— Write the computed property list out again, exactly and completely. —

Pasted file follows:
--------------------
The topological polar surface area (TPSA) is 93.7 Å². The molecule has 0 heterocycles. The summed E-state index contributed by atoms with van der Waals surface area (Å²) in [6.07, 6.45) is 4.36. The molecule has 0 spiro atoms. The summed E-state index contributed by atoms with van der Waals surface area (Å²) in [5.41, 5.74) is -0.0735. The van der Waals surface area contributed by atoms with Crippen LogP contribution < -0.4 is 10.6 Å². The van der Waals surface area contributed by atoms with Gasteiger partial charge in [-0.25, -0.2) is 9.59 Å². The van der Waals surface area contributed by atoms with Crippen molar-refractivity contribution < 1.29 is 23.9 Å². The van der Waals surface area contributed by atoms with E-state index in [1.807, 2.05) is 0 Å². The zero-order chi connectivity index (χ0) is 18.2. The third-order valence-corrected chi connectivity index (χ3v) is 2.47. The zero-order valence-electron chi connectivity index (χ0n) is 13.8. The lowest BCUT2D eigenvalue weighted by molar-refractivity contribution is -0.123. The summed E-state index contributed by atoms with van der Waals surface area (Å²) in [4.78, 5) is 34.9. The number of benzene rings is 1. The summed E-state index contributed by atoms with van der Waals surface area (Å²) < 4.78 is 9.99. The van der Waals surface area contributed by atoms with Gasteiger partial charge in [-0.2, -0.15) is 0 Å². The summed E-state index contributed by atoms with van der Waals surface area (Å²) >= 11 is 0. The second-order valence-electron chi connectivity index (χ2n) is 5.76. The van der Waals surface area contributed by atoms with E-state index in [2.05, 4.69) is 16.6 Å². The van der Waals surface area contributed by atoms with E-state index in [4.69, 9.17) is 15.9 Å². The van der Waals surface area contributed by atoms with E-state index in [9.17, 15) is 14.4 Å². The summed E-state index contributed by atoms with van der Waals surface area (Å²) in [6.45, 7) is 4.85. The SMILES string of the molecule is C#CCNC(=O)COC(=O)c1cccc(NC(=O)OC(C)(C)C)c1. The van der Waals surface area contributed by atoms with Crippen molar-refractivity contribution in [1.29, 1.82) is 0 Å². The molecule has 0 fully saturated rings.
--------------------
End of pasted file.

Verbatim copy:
The topological polar surface area (TPSA) is 93.7 Å². The molecule has 0 heterocycles. The summed E-state index contributed by atoms with van der Waals surface area (Å²) in [6.07, 6.45) is 4.36. The molecule has 0 spiro atoms. The summed E-state index contributed by atoms with van der Waals surface area (Å²) in [5.41, 5.74) is -0.0735. The van der Waals surface area contributed by atoms with Crippen LogP contribution < -0.4 is 10.6 Å². The van der Waals surface area contributed by atoms with Gasteiger partial charge in [-0.25, -0.2) is 9.59 Å². The van der Waals surface area contributed by atoms with Crippen molar-refractivity contribution < 1.29 is 23.9 Å². The van der Waals surface area contributed by atoms with E-state index in [1.807, 2.05) is 0 Å². The zero-order chi connectivity index (χ0) is 18.2. The third-order valence-corrected chi connectivity index (χ3v) is 2.47. The zero-order valence-electron chi connectivity index (χ0n) is 13.8. The lowest BCUT2D eigenvalue weighted by molar-refractivity contribution is -0.123. The summed E-state index contributed by atoms with van der Waals surface area (Å²) in [4.78, 5) is 34.9. The number of benzene rings is 1. The summed E-state index contributed by atoms with van der Waals surface area (Å²) < 4.78 is 9.99. The van der Waals surface area contributed by atoms with Gasteiger partial charge in [-0.2, -0.15) is 0 Å². The summed E-state index contributed by atoms with van der Waals surface area (Å²) >= 11 is 0. The second-order valence-electron chi connectivity index (χ2n) is 5.76. The van der Waals surface area contributed by atoms with E-state index in [2.05, 4.69) is 16.6 Å². The van der Waals surface area contributed by atoms with E-state index in [4.69, 9.17) is 15.9 Å². The van der Waals surface area contributed by atoms with E-state index in [9.17, 15) is 14.4 Å². The summed E-state index contributed by atoms with van der Waals surface area (Å²) in [6.45, 7) is 4.85. The SMILES string of the molecule is C#CCNC(=O)COC(=O)c1cccc(NC(=O)OC(C)(C)C)c1. The van der Waals surface area contributed by atoms with Crippen molar-refractivity contribution in [1.29, 1.82) is 0 Å². The molecule has 0 fully saturated rings.